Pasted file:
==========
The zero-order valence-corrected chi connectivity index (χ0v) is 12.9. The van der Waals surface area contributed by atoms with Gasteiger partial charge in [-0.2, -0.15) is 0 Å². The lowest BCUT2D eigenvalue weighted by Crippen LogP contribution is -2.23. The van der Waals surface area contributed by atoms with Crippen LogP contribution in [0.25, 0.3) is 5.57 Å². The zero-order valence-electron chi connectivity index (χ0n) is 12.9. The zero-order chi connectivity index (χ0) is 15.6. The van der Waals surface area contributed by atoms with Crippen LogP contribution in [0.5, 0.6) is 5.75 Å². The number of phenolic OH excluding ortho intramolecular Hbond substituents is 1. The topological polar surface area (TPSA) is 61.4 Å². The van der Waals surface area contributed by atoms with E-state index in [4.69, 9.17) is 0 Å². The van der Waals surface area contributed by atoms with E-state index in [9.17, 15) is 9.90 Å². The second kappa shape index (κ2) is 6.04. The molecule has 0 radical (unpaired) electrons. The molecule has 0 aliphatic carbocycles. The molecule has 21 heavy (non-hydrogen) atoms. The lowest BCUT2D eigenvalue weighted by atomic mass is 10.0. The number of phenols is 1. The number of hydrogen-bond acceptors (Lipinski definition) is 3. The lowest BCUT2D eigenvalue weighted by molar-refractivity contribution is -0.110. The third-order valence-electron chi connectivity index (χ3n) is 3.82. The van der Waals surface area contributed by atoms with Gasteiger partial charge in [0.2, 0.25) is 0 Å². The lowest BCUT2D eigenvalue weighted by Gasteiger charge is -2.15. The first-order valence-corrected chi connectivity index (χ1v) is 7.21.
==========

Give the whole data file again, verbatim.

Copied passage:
The zero-order valence-corrected chi connectivity index (χ0v) is 12.9. The van der Waals surface area contributed by atoms with Gasteiger partial charge in [-0.2, -0.15) is 0 Å². The lowest BCUT2D eigenvalue weighted by Crippen LogP contribution is -2.23. The van der Waals surface area contributed by atoms with Crippen LogP contribution in [0.25, 0.3) is 5.57 Å². The zero-order valence-electron chi connectivity index (χ0n) is 12.9. The zero-order chi connectivity index (χ0) is 15.6. The van der Waals surface area contributed by atoms with Crippen LogP contribution in [0.5, 0.6) is 5.75 Å². The number of phenolic OH excluding ortho intramolecular Hbond substituents is 1. The topological polar surface area (TPSA) is 61.4 Å². The van der Waals surface area contributed by atoms with E-state index in [4.69, 9.17) is 0 Å². The van der Waals surface area contributed by atoms with E-state index in [9.17, 15) is 9.90 Å². The second kappa shape index (κ2) is 6.04. The molecule has 0 radical (unpaired) electrons. The molecule has 0 aliphatic carbocycles. The molecule has 21 heavy (non-hydrogen) atoms. The lowest BCUT2D eigenvalue weighted by atomic mass is 10.0. The number of phenols is 1. The number of hydrogen-bond acceptors (Lipinski definition) is 3. The lowest BCUT2D eigenvalue weighted by molar-refractivity contribution is -0.110. The third-order valence-electron chi connectivity index (χ3n) is 3.82. The van der Waals surface area contributed by atoms with Gasteiger partial charge in [0.2, 0.25) is 0 Å². The lowest BCUT2D eigenvalue weighted by Gasteiger charge is -2.15. The first-order valence-corrected chi connectivity index (χ1v) is 7.21.